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Alfred E. Kahn Interview


Alfred E. Kahn is Professor Emeritus of Political Economy at Cornell University. He was Chairman of the Civil Aeronautics Board, 1977-78 and advisor to the President (Carter) on Inflation, 1978. He was a former Chairman of the Council on Wage and Price Stability, and former Chairman of the New York Public Service Commission. 

He is the author of The Economics of Regulation: Principles and Institutions.

Alfred E. Kahn

New River Media Interview with: Alfred E. Kahn 
Professor Emeritus of Economics, Cornell University 

QUESTION: Let's begin with your time in the New York Public Service Commission, regulating the New York telephone company. How did you get started in this? 

ALFRED KAHN: In 1974, I was appointed by Governor Wilson of New York to the chairmanship of the New York Public Service Commission, which was responsible for the regulation of electric, gas, telephone and water companies. That was a period of double-digit inflation, and so we spent an inordinate amount of time simply hearing requests for rate increases from these various companies. 

We were certainly assisted in our efforts to deregulate by the very severe inflation that was occurring during the Carter administration, particularly where regulation had historically taken the form of restrictions on competition. It [was] possible to contend that if we would get the regulators out of the way that competition would reduce prices, and save consumers money. And that was given additional forcefulness and political attractiveness while the inflation was going on.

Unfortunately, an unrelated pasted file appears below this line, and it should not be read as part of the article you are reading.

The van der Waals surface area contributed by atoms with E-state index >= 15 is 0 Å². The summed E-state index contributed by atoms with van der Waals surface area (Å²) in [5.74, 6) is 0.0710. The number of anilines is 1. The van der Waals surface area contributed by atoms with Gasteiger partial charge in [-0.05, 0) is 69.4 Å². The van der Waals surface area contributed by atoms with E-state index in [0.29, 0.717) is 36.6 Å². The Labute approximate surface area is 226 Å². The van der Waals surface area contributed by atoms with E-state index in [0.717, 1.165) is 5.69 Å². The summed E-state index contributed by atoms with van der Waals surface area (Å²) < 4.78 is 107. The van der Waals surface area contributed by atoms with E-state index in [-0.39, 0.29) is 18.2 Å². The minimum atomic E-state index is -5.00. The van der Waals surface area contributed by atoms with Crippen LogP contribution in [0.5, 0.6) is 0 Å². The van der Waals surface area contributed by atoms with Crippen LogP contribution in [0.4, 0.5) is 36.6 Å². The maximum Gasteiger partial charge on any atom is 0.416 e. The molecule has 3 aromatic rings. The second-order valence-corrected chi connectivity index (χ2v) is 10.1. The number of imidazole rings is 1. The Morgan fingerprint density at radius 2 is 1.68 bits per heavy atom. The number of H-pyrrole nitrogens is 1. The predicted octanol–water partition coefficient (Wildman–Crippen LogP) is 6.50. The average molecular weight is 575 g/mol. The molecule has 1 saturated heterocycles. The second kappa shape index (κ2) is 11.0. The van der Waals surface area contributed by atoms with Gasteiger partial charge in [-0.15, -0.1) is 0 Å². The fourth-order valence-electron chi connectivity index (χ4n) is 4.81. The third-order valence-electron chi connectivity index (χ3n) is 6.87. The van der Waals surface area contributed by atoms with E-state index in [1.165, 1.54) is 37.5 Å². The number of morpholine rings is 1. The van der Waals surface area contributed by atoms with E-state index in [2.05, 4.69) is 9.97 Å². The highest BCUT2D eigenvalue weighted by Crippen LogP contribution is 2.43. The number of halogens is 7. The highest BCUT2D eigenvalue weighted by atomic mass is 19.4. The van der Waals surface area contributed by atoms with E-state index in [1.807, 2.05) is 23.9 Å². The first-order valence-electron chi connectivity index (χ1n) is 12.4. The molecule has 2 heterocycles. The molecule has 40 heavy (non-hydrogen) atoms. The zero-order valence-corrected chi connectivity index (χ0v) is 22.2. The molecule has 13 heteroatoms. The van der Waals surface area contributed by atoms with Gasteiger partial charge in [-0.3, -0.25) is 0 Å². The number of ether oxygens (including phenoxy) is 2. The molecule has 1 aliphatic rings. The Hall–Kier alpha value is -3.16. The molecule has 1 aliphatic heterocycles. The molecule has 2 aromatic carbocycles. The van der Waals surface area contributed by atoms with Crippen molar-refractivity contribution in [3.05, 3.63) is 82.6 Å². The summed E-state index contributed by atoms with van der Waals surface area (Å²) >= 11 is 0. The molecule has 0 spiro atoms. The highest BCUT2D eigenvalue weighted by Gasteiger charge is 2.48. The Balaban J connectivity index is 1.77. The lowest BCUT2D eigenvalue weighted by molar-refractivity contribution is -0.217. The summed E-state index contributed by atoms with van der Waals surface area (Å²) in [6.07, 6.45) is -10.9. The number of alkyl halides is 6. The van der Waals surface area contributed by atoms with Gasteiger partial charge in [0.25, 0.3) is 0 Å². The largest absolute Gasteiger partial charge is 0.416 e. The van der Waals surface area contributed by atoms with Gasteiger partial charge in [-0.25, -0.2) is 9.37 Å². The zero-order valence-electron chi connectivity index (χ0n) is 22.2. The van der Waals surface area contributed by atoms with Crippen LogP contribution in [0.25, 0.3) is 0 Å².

It was not a coincidence that most of these regulatory statutes that we overturned were enacted during the Great Depression, when the main fear was deflation, and the major motive of regulation was to stop the downward wage price spiral. So altered circumstances became much more propitious to deregulating in the mid-1970s and late 1970s. 

QUESTION: For the New York telephone company, you went after the rate structure and the directory assistance issue? 

ALFRED KAHN: While we were directly regulating, the principal thrust was to getting rates more efficient. This was a period of concern not only about inflation but about a so-called energy crisis, and environmental protection. And in those circumstances, particularly in the electric industry, it appeared that we were underpricing - and encouraging consumption with declining block rates for example. So it became sensible to introduce economically efficient pricing, which would reflect those costs and discourage wasteful consumption. 

In the telephone industry, there were similar attempts to make this rate structure give users the right signals. For example, we differentiated the initial costs of setting up a call from the length of time spent talking. And that more closely tracked costs. That also had the virtue that it enabled us to not conceal rate increases, but when we had to give rate increases we could accompany it by a reduction, for example, in the number of minutes of time covered by the initial charge. And this is complex, but - I had written a two-volume work called The Economics of Regulation, which argued strenuously for marginal cost pricing. In the telephone industry it involved charging for directory assistance. We said, "Well, if you use directory assistance a lot you ought to pay for it." And those people who take the trouble to look it up in the phone book should not.